Friday, August 5, 2005


Written by Mark Sun

A loud, frightening noise. Screams, smoke and mind-scrambling confusion. Precious lives wiped away. Defiance then, inevitably, a creeping pervasive fear. Terrorism is crude, yet effective. The terrorist bombings in London have prompted a good deal of resolute rhetoric in the press. Articles and reports of Britons’ famed ‘stiff upper lip’ abound. Mayor Livingston and Prime Minister Blair have defiantly stated that democratic societies will not be scared into compliance by such cowardly actions.

Canadian media outlets have reported from a Canadian perspective which generally waffles between worrying about the ‘when, not if’ aspect of a terrorist attack or the belief that, implausibly, terrorists keep score of how often Canada participates in peacekeeping missions and, therefore, not worrying at all. A recent front page graphic of Dose, a free Toronto newspaper daily, showed a modified logo of the London Underground with the text, “We Are Not Afraid,” presumably to show solidarity with the British but also ostensibly to point out that Canadians are not afraid for themselves. But, just how accurate are such statements? I spend a significant amount of time in downtown Toronto and on its public transit system. If there were to be an attack in Canada, it is likely that I will have been at that location previously, given Toronto’s prominence. Is it not then appropriate to be at least a little bit afraid?

A conventional answer would be, no. To be afraid would allow the terrorist enemy comfort, encouragement and a small but important victory. To cede any ground to the terrorists, conventionalists say, would be tantamount to abandoning Camelot after the first volley of arrows. While it is true that terrorism is possibly the most despicable and horrific form of blackmail and control, I do not believe that banishing fear to join the other skeletons in our closet is something we need to do at the moment. It should be noted that there has been a severe misunderstanding of what ‘understanding the terrorists’ motives’ lately. Of course terrorist acts are utterly unacceptable by any standard whatsoever. However, this has absolutely nothing to do with understanding and registering those concerns as legitimate or otherwise, particularly when voiced by those who are not terrorists. As effective as Mr. Blair is at making speeches, this piece of logic seems to elude him.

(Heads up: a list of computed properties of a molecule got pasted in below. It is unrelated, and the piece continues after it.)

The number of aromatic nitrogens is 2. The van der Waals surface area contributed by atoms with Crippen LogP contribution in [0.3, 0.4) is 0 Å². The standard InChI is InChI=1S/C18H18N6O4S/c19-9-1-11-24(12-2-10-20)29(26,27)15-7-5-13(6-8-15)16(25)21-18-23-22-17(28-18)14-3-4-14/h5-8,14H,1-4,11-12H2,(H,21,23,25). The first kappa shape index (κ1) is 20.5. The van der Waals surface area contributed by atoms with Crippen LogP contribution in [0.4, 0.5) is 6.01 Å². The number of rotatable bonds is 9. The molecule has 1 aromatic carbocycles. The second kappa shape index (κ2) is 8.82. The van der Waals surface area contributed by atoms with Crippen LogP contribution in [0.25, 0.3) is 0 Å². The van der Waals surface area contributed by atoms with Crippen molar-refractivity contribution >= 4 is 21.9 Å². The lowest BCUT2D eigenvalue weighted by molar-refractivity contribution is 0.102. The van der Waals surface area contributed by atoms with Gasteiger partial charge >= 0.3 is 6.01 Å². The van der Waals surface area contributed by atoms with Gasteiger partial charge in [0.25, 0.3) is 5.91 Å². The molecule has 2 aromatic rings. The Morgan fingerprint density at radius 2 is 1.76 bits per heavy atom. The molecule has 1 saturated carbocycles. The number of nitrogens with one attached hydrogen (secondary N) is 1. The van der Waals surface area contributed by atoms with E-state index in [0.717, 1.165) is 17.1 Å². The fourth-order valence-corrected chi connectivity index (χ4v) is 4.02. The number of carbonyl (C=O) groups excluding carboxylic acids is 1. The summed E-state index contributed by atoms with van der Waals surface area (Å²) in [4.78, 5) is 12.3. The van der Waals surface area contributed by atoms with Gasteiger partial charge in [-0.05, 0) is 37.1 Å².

Courage, not fearlessness, is what is needed right now, but not just as a reaction. The problem is, though, the average person does not want to be courageous to go shopping, use public transit or work. Indeed, it is a relative fearlessness that contributes to our high standard of living. Now that this may no longer be the case, how should we proceed? At its most impressive, courage is a proactive affair. Merely packing the double-decker bus the day after a terror attack, while useful, is hardly enough. A similar courage must be summoned for citizens to to uphold privacy, civil and human rights in the face of calls for heightened security and anti-terror efforts. Harrassment of individuals based solely on their race, skin colour and/or gender, even in the name of security, runs counter to a fundamental part of our nation’s being. Security for many at the expense of the rights of the few is nothing more than a threat of imprisonment for everybody. A stronger courage must be called upon to stand up and speak out amongst your family, friends and community about the need for understanding and constructive action. Old, white politicans attending prayers at mosques as a means of reaching out to those communities will not be enough. Education, exposure and a move beyond tolerance to comfort and a firm embrace of different cultures, sensibilities and sensitivities is required. The best way to do this is by making new friends but just how quickly can you make friends with someone you feel uncomfortable with? Quickly, I hope, with a little bravery.

The most robust courage required is the one needed to re-evaluate and criticize oneself and one’s opinions, particularly when they are wrong. This polarization into right, left, liberal, conservative, hawk, dove, hard, soft seems to have swept all of that kind of courage away. This, unfortunately, leaves us only with fear, of which everybody could do with much less. To be fearless would be to ignore the fear and its sources; an ignorant approach at best. To be courageous, well, I do not think we have a choice.

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